3 ways to resist the rewrite

Writing copy on a good day with a well known subject usually flows well. It will be read-through on completion and then passed around colleagues for a second opinion. I then arrive at a version that both me and my stakeholders are happy with and this makes the final cut. The problem arises when I  re-read the content further down the line.

If I return to web text or published brochure I  immediately want to start afresh with it. The good news is that I have recognised this as an issue – people at work have to prevent me reading content from the past that I don’t have the time or reason to change! This is how I address it:

How I learnt to resist the rewrite

  1. Copy is a snapshot in time

I recognise that it is in my nature to improve, which in turn drives the standard of my copywriting higher. What I have come to appreciate is that like a car model can look dated once a new version has been released, copy can be affected in the same way. At the time of production and approval, it worked but has a shelf-life because everything around it has changed.

2. It is natural to be critical of your own work

I am becoming more adept at critiquing my work in the right way at the right time. In doing so I am managing quality which is a necessary process. Although I won’t hand over work I am not happy with, I recognise it is natural to have the feeling that with more time, on a better day, in a calmer environment etc. I could improve on my content.

3. Stay away from that which you cannot change

I am learning to stay away from ‘content past’, until I have a remit to revisit it. The urge to change will never leave me, so I keep temptation at bay. Bear in mind point (1) and look forward not backward.

So next time you feel the twitch of ‘version 2’, stay strong. I know I will be sitting on my hands trying not to give in.

Is it just me that feels this way?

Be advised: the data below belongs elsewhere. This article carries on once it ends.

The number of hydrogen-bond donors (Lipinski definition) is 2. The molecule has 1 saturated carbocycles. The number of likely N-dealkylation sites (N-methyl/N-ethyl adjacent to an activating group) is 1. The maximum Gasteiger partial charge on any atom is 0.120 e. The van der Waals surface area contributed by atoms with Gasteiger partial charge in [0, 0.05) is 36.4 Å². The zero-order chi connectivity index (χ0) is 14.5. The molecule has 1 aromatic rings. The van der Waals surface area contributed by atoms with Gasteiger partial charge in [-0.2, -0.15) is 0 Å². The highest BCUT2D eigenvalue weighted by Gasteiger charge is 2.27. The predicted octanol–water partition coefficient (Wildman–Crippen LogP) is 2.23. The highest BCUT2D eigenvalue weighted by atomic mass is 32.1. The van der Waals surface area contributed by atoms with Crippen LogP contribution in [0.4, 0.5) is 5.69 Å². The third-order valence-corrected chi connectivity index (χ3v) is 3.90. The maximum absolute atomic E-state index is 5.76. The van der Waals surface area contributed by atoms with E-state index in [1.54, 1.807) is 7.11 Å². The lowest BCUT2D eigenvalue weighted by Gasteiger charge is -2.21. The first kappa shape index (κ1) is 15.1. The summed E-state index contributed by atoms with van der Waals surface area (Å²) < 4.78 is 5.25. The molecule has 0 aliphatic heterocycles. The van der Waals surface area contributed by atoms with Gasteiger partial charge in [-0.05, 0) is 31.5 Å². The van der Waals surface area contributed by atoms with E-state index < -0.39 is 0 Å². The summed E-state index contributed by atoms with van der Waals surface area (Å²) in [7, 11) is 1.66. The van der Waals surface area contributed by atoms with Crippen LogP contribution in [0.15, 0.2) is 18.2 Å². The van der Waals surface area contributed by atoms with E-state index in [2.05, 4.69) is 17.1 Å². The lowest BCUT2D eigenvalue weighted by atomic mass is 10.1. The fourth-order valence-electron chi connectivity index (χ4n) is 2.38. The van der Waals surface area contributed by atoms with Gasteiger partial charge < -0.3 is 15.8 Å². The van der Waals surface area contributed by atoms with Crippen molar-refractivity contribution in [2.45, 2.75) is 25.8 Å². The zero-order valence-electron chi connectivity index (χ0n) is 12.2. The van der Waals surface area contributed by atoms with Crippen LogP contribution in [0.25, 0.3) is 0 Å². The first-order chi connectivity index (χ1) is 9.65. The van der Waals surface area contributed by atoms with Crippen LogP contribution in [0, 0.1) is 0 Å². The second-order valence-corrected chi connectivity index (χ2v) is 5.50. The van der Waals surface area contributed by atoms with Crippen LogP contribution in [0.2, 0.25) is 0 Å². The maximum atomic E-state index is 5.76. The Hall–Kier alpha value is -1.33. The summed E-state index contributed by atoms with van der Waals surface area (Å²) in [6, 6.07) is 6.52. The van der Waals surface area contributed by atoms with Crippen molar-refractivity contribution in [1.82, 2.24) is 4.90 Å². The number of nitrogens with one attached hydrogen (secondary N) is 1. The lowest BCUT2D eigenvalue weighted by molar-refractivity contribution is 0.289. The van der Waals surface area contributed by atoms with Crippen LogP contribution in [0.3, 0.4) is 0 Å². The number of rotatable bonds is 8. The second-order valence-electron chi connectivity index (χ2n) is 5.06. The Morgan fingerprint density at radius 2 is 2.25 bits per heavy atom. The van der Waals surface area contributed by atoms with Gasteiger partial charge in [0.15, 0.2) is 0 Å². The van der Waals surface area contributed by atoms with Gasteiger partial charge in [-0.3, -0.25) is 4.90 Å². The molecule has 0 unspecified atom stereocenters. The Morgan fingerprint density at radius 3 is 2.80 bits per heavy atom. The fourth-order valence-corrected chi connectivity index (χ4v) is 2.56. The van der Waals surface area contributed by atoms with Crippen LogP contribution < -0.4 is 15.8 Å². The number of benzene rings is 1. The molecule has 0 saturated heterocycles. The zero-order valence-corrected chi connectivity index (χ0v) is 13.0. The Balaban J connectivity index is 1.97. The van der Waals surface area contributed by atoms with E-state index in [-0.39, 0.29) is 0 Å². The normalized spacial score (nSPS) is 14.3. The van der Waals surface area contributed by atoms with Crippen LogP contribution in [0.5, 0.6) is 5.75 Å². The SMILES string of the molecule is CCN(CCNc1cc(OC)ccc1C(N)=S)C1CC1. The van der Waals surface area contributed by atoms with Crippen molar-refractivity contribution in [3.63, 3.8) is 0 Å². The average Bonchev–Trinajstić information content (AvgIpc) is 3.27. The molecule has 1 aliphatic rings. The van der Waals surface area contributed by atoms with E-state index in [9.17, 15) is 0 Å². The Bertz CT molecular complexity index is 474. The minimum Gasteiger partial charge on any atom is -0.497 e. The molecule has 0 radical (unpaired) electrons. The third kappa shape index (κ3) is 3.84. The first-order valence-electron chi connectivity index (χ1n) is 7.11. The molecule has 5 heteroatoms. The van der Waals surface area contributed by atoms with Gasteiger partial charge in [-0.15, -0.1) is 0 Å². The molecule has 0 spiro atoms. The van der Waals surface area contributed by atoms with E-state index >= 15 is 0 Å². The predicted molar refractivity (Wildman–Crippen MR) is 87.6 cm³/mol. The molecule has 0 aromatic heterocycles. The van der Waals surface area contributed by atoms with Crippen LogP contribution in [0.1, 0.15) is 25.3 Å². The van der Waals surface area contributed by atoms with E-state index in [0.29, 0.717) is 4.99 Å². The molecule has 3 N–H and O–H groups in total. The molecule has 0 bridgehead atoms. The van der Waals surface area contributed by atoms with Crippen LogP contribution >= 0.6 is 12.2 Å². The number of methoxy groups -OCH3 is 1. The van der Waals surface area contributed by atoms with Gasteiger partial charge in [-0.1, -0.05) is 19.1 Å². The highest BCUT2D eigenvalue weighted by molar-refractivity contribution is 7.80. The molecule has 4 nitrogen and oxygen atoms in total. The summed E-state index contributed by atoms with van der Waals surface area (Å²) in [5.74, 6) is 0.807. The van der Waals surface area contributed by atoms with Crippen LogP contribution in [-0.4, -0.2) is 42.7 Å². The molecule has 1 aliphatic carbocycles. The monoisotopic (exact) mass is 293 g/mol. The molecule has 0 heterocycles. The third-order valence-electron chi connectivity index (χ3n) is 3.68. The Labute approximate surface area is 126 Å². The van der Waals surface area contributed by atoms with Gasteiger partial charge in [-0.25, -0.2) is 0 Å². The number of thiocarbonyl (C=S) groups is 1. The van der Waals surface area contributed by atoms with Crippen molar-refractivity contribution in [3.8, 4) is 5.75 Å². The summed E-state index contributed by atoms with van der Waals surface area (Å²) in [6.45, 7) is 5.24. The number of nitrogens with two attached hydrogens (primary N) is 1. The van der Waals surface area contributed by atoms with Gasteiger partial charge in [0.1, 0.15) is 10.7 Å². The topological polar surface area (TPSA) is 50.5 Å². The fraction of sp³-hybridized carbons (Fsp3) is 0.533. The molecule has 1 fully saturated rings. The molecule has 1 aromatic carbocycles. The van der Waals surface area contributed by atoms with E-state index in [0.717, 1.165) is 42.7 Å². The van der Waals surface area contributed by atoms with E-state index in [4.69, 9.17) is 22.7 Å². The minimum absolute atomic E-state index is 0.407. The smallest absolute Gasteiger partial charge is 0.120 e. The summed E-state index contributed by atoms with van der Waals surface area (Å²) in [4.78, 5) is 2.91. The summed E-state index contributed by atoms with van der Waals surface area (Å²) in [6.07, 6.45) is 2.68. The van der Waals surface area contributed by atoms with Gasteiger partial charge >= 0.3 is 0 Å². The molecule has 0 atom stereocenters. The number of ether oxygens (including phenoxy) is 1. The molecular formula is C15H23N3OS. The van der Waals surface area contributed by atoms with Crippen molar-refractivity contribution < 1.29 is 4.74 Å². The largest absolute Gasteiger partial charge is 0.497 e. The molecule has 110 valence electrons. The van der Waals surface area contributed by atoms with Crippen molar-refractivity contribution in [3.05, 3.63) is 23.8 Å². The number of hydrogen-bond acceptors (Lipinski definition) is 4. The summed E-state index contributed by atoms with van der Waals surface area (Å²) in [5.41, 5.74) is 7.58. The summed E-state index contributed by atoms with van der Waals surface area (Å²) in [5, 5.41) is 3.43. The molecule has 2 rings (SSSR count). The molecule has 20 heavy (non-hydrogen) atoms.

Do you feel the rewrite urge?


About the author: Rebecca Greenwood


Creative professional marketer and copywriter with a passion for amateur photography

This article was first published by Rebecca Greenwood

1 reply
  1. Randy Kershner
    Randy Kershner says:

    Thanks for sharing this, Rebecca – enjoyed the read! My first thought was, “Why would you WANT to resist the re-write?” But then I realized you meant after it’s been submitted or published, etc. I think it’s common for most writers, at least for you and me, to have the urge to revise and perfect our work – and sometimes it’s remarkable what you can bring back to a work in progress with fresh eyes, after separating from it for a time. That’s why I always try to put aside a piece of writing for a spell – usually at least an overnight if I can. When I re-open it, it’s amazing how many edits I make and how much sharper it usually turns out. In the case of a piece of work that has been submitted/accepted/published, well, that can be frustrating, as you point out… but maybe sometimes still valid to consider a rewrite here or edit there, in case you have the chance to write again for that client (maybe a re-issue of that piece, or another project for which you can borrow language from the previous piece). Let that “snapshot” sit, but maybe not a bad idea to keep improving on it for future versions or other similar projects.

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